Alonso presses school shake-up

Plan would close, merge or expand about 3 dozen schools, cut 179 central office jobs. The key changes:

March 11, 2009|By Sara Neufeld | Sara Neufeld,sara.neufeld@baltsun.com

Baltimore schools chief Andres Alonso unveiled last night a huge reorganization plan to close failing schools and expand successful ones, at the same time as he proposed 179 central office job cuts to close a budget shortfall.

The plan, which would affect about three dozen schools and thousands of students, puts aside the reform strategy of downsizing schools that Baltimore and many other cities have embraced in recent years. Instead, it emphasizes student and parent choice: Low-performing schools that no one wants to attend would shut or merge with higher-performing, more popular ones.

"We do not want to have a school system where kids are settling for a third, fourth choice," Alonso said in an interview before his public presentation.

FOR THE RECORD - An article yesterday about city schools chief Andres Alonso's proposed budget erroneously stated that custodians will no longer report to principals. The system's "education building supervisors," who support and evaluate custodians and provide technical expertise about facilities, are the employees who will report to the central office rather than to principals.
The Baltimore Sun regrets the error.

He took his plan to the school board on the same night that he presented his $1.27 billion proposed budget for the 2009-2010 academic year that would reduce the central office staff to help save $55 million.

Highlights of the plan include:

* William H. Lemmel Middle, the school where a boy was fatally stabbed outside last fall, would close, giving a charter school in the building room to expand and creating space for a new alternative school to open.

* Laurence G. Paquin Middle/High, which for more than 40 years has educated pregnant girls and teen mothers but is severely underenrolled, would merge with another alternative school that needs more space.

* Digital Harbor High, which had 1,743 applications this year for 300 seats, and the National Academy Foundation High School, which had a 100 percent college acceptance rate last year, would both expand as NAF moves out of the Digital Harbor building. NAF would absorb the student body of struggling Paul Laurence Dunbar Middle to become a combined middle/high school.

Some of the city's most troubled school buildings would be reinvented entirely. The Walbrook complex, for example, would be empty next academic year, with one of its two high schools closing and the other moving. The complex would be reconfigured for two new middle/high schools to open there in 2010.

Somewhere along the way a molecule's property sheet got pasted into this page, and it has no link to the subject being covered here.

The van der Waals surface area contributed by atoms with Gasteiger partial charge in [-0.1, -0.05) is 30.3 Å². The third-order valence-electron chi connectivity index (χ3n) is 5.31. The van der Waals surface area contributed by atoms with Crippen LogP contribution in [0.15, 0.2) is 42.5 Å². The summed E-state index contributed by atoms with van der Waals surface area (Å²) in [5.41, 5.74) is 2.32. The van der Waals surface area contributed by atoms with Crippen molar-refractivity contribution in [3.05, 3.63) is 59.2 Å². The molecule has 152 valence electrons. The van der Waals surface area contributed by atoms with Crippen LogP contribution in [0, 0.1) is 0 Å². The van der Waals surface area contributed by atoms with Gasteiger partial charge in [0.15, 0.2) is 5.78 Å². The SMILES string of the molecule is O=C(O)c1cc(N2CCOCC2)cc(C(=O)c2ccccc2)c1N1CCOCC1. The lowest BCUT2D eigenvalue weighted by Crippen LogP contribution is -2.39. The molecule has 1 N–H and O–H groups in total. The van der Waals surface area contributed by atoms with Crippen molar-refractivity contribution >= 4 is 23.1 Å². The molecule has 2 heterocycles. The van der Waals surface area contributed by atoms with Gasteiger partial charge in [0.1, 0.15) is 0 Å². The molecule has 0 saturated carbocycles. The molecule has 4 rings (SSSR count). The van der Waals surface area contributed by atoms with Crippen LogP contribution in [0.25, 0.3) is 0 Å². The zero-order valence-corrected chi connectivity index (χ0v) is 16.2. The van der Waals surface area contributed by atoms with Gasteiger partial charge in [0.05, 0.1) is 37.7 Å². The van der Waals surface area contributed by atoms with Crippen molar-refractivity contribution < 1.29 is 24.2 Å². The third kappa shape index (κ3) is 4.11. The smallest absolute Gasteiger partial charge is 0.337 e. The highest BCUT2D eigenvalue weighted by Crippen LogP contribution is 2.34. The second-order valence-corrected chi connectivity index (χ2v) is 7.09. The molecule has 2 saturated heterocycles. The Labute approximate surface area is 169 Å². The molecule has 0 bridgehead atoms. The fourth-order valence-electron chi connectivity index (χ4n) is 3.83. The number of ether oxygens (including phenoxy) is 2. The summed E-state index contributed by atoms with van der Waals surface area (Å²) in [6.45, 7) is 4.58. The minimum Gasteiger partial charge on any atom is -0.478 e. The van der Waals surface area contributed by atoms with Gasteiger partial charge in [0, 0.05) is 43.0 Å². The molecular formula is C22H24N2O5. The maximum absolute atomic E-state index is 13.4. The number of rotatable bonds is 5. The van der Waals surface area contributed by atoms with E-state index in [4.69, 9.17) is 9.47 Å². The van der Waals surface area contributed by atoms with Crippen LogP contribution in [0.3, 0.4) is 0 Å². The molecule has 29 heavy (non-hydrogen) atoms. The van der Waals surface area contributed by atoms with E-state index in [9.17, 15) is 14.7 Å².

Staff at the schools recommended to close - including Harriet Tubman Elementary, Thurgood Marshall High, Samuel L. Banks High and Homeland Security Academy - would be offered jobs elsewhere in the system. The central office employees whose jobs are proposed for elimination would also be able to apply for other jobs. But some have skills that might not be easily transferred.

Alonso said his recommendation to close Lemmel is not directly related to the November stabbing, but the school has been losing enrollment and is engineered for failure because of its high population of over-age students. The stabbing, he said, would make it difficult to attract new families if the school were to try to reinvent itself.

The proposed 15 percent reduction at the central office - cutting the number of employees from 1,186 to 1,007 - marks the second year of downsizing at North Avenue, as the building is commonly known, under Alonso's administration. Last year, 310 positions were eliminated. The CEO wants the headquarters to be as lean as possible so more money can go directly to schools. He supports giving principals flexibility over spending, within a framework, and holding them accountable for results.

"The schools have to be at the center of the universe, and central has to revolve around the schools," Alonso said.

Faced with a general fund shortfall because of a 2007 state decision to limit inflation increases to school districts, Alonso proposes cutting $40 million from the central office and using $15 million from reserves and a potential surplus.

But because of a projected enrollment increase this year, amid increased costs and relatively flat state and local funding, the system will have to cut the base amount it gives to schools for each pupil - currently about $5,000 - by as much as $100.

With money for specialized purposes, most schools see an average of $9,000 per pupil, and during the next two years, the system will get a large influx in specialized funds as a result of the federal stimulus package. The amount of Title 1 money, federal dollars for high-poverty schools, is due to increase by nearly $38 million, to $93 million. Federal special education money would increase by about $12 million, to $35 million, by 2011.

Heading into the second year of decentralization, Alonso is adjusting the system's budget based on lessons learned to give principals more autonomy in some areas and less in others. For example, principals did not like being responsible for supervising custodians; that function would return to the central office. But principals would gain flexibility over some special education spending.

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